What’s going on with Project Connect?

Last week, there was a joint meeting of City Council & Cap Metro Board to discuss transportation policy, notably the coordination of the city’s transportation planning and Project Connect, Cap Metro’s gestating plan to put in place high-capacity transit (light rail or bus-rapid transit) in the coming years.

A big part of planning high-capacity transit is figuring out how to get dedicated right-of-way for the trains or buses, so that they don’t have to compete with cars for space. The whole point is that the transit won’t have to interact with vehicle traffic and will thus be a faster, more attractive option to drive for a significant portion of the population.

In some areas of the targeted corridors, there is enough space to maintain existing car lanes AND add dedicated transit lanes. But in other parts it’s going to be tough. And the mayor has said he doesn’t want to get rid of any car through lanes.

To give Council an idea of the right-of-way constraints they’re dealing with, Cap Metro presented this map. v2_row_hct_constraints

Julio Gonzalez noticed, however, that that was not what the map looked like just a few days before. The initial map had much more red:

v1_row_hct_constraints.png

Julio highlights a bunch of other embarrassing aspects of the maps, including that the new yellow lines appear to have been scrawled on with MS Paint and some parts of the corridors inexplicably have green lines around the yellow segments. Which one is it?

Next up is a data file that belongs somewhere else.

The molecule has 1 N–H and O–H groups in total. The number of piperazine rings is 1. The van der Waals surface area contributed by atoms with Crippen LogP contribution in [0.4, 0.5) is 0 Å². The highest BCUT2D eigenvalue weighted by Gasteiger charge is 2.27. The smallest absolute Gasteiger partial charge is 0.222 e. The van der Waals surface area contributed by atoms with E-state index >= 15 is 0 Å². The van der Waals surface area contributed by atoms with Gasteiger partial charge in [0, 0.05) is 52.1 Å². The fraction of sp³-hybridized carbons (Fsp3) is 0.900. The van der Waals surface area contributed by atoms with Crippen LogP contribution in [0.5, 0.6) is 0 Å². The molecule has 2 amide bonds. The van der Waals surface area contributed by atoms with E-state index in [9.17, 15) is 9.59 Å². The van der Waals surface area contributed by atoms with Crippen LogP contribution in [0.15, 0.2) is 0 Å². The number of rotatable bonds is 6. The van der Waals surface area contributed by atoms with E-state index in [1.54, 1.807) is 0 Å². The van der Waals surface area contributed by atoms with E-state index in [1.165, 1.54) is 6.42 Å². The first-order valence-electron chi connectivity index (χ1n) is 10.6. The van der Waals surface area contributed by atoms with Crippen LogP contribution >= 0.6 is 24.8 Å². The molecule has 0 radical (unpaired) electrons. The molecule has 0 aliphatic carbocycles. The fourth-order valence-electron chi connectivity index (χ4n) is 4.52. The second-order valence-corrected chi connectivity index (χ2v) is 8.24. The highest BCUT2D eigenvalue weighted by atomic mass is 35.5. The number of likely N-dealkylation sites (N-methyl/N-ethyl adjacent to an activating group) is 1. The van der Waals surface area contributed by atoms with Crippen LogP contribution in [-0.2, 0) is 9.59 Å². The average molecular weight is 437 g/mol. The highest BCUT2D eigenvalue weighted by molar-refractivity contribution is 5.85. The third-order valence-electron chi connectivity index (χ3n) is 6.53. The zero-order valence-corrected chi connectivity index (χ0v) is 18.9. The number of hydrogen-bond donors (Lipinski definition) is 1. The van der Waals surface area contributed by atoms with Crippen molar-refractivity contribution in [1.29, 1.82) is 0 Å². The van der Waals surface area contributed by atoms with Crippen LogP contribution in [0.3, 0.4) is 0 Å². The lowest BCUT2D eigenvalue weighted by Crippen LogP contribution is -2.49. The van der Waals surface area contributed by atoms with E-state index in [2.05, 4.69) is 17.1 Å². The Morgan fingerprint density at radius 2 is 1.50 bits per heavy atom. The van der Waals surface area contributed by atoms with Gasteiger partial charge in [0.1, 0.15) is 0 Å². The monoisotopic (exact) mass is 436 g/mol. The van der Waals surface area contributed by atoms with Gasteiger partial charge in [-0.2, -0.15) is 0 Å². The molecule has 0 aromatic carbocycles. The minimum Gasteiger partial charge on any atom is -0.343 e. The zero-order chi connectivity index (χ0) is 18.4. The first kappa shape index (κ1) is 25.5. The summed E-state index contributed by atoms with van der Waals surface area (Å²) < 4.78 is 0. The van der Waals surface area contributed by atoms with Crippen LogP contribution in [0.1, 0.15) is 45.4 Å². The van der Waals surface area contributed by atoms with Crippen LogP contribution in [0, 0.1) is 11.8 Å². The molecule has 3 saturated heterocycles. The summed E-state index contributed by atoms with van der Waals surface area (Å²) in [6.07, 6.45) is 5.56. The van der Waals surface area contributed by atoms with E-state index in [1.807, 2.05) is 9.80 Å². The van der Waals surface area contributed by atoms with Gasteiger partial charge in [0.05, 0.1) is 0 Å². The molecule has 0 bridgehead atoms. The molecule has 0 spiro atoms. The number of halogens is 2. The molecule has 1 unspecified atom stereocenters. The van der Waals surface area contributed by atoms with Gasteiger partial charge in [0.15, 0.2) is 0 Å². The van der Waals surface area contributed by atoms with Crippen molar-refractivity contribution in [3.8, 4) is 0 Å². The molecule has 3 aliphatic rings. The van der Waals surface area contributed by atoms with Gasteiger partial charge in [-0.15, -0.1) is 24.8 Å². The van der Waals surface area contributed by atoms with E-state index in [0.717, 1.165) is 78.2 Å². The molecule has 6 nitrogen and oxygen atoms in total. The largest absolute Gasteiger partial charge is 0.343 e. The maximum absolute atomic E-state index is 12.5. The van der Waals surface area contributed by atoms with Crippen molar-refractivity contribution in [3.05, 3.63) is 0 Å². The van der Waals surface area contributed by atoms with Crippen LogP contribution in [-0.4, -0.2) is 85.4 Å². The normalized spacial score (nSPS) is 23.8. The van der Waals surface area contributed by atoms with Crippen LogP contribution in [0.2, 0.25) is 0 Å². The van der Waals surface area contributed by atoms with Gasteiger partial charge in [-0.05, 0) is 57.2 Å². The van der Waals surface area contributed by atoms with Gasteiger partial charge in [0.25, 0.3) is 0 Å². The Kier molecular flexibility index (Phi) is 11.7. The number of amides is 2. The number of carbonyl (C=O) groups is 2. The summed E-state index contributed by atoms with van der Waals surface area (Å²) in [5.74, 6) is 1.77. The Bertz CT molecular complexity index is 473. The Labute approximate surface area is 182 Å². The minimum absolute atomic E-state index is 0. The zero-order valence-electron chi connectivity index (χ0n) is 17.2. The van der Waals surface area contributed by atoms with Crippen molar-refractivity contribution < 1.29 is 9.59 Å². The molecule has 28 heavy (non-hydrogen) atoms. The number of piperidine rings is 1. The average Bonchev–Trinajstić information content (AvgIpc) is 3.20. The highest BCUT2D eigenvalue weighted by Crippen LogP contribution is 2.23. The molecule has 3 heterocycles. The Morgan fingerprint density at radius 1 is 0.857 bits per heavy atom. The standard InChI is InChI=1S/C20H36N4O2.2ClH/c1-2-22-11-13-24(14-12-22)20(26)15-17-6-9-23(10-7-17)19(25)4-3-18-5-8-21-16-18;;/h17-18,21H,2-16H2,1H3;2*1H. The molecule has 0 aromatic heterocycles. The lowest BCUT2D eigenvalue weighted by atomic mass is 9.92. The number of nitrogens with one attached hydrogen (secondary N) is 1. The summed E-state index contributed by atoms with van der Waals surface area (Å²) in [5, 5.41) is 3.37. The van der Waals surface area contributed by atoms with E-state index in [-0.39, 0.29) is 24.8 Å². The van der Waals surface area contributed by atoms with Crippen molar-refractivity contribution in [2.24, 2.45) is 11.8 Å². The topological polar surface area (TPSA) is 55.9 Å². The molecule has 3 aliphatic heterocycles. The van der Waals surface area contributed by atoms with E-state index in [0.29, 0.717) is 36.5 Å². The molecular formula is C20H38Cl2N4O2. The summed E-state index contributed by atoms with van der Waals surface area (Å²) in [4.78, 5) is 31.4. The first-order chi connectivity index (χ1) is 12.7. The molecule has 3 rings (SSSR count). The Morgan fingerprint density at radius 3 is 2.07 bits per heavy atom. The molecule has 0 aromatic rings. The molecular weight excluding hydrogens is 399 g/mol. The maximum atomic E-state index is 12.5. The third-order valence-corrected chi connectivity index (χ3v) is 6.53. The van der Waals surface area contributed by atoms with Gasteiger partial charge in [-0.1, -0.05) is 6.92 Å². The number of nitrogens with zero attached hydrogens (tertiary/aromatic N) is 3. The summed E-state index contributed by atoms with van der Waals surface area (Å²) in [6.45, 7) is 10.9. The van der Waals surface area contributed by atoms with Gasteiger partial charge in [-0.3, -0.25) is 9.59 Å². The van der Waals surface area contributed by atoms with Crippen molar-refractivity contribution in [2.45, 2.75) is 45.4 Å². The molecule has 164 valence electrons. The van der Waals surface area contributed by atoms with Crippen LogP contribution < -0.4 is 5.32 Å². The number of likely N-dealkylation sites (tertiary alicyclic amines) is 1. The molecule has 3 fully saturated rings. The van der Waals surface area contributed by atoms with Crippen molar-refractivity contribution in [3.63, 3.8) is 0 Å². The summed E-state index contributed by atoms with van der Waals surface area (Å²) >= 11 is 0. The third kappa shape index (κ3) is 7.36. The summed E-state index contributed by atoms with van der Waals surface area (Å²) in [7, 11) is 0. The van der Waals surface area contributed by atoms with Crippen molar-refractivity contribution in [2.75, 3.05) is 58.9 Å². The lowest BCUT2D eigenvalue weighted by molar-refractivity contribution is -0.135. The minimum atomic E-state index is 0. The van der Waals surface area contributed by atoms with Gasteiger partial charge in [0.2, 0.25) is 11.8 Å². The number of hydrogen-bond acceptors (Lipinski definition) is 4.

I asked Cap Metro what the deal was, and CEO Randy Clarke responded in a statement, saying that it was the initial map that was flawed and that the second map more closely resembled the data that was presented in the corridor “flipbooks” :

The map that was displayed at joint work session was not a dramatic change from was presented originally in the flipbooks, which are publicly available on the Project Connect website. Regrettably, the map did not identify the updates that were made, and we’ve put in place a better process for quality assurance going forward. These updates were added as a result of community input given after the issuance of the flipbooks in October.
It will be interesting to see if Gonzalez finds this explanation convincing.
If you enjoy AustinPolitics.NET, you should subscribe to the APN newsletter, which delivers DAILY insider analysis of local politics & policy that you won’t find on this blog or elsewhere in Austin media. Click on the link to get a free trial! 

 

Leave a Reply